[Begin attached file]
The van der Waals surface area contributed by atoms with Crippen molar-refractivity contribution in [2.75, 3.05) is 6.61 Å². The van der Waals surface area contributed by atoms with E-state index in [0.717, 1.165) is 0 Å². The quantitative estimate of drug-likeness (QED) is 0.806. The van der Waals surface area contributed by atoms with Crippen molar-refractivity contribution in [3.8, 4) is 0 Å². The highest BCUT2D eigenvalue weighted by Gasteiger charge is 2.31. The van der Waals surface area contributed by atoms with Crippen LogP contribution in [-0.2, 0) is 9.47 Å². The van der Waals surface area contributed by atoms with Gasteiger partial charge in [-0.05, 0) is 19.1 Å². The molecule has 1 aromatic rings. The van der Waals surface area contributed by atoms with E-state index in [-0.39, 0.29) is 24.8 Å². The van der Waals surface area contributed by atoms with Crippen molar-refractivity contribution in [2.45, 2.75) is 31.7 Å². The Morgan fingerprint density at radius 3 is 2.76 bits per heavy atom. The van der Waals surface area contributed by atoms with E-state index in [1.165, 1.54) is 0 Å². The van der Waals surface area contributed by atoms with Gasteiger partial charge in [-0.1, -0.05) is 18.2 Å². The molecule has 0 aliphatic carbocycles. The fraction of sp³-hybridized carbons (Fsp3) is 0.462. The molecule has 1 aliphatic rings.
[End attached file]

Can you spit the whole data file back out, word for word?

The van der Waals surface area contributed by atoms with Crippen molar-refractivity contribution in [2.75, 3.05) is 6.61 Å². The van der Waals surface area contributed by atoms with E-state index in [0.717, 1.165) is 0 Å². The quantitative estimate of drug-likeness (QED) is 0.806. The van der Waals surface area contributed by atoms with Crippen molar-refractivity contribution in [3.8, 4) is 0 Å². The highest BCUT2D eigenvalue weighted by Gasteiger charge is 2.31. The van der Waals surface area contributed by atoms with Crippen LogP contribution in [-0.2, 0) is 9.47 Å². The van der Waals surface area contributed by atoms with Gasteiger partial charge in [-0.05, 0) is 19.1 Å². The molecule has 1 aromatic rings. The van der Waals surface area contributed by atoms with E-state index in [-0.39, 0.29) is 24.8 Å². The van der Waals surface area contributed by atoms with Crippen molar-refractivity contribution in [2.45, 2.75) is 31.7 Å². The Morgan fingerprint density at radius 3 is 2.76 bits per heavy atom. The van der Waals surface area contributed by atoms with E-state index in [1.165, 1.54) is 0 Å². The van der Waals surface area contributed by atoms with Gasteiger partial charge in [-0.1, -0.05) is 18.2 Å². The molecule has 0 aliphatic carbocycles. The fraction of sp³-hybridized carbons (Fsp3) is 0.462. The molecule has 1 aliphatic rings.